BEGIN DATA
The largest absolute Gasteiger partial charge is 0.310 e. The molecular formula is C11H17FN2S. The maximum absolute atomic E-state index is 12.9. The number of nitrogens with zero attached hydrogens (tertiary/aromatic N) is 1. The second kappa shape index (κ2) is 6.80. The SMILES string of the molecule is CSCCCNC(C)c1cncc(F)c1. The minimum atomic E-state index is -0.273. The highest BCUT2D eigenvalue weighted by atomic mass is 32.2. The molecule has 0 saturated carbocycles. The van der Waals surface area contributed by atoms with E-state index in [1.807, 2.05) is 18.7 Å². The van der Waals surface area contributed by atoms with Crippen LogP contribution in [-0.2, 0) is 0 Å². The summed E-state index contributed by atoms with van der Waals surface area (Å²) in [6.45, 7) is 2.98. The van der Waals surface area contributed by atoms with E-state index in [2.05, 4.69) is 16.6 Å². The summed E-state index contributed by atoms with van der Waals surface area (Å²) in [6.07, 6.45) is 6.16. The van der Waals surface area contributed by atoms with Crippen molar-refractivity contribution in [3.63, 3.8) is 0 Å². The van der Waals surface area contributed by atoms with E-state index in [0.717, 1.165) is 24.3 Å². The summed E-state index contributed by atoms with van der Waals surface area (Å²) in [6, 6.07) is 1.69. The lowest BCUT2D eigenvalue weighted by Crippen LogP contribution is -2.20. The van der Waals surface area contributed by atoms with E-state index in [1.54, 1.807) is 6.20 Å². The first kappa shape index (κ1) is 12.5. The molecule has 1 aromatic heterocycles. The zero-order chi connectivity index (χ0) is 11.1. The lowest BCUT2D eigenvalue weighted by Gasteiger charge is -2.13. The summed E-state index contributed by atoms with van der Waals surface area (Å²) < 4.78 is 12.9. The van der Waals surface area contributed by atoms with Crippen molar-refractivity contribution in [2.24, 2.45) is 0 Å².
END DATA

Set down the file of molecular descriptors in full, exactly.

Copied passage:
The largest absolute Gasteiger partial charge is 0.310 e. The molecular formula is C11H17FN2S. The maximum absolute atomic E-state index is 12.9. The number of nitrogens with zero attached hydrogens (tertiary/aromatic N) is 1. The second kappa shape index (κ2) is 6.80. The SMILES string of the molecule is CSCCCNC(C)c1cncc(F)c1. The minimum atomic E-state index is -0.273. The highest BCUT2D eigenvalue weighted by atomic mass is 32.2. The molecule has 0 saturated carbocycles. The van der Waals surface area contributed by atoms with E-state index in [1.807, 2.05) is 18.7 Å². The van der Waals surface area contributed by atoms with Crippen LogP contribution in [-0.2, 0) is 0 Å². The summed E-state index contributed by atoms with van der Waals surface area (Å²) in [6.45, 7) is 2.98. The van der Waals surface area contributed by atoms with E-state index in [2.05, 4.69) is 16.6 Å². The summed E-state index contributed by atoms with van der Waals surface area (Å²) in [6.07, 6.45) is 6.16. The van der Waals surface area contributed by atoms with Crippen molar-refractivity contribution in [3.63, 3.8) is 0 Å². The van der Waals surface area contributed by atoms with E-state index in [0.717, 1.165) is 24.3 Å². The summed E-state index contributed by atoms with van der Waals surface area (Å²) in [6, 6.07) is 1.69. The lowest BCUT2D eigenvalue weighted by Crippen LogP contribution is -2.20. The van der Waals surface area contributed by atoms with E-state index in [1.54, 1.807) is 6.20 Å². The first kappa shape index (κ1) is 12.5. The molecule has 1 aromatic heterocycles. The zero-order chi connectivity index (χ0) is 11.1. The lowest BCUT2D eigenvalue weighted by Gasteiger charge is -2.13. The summed E-state index contributed by atoms with van der Waals surface area (Å²) < 4.78 is 12.9. The van der Waals surface area contributed by atoms with Crippen molar-refractivity contribution in [2.24, 2.45) is 0 Å².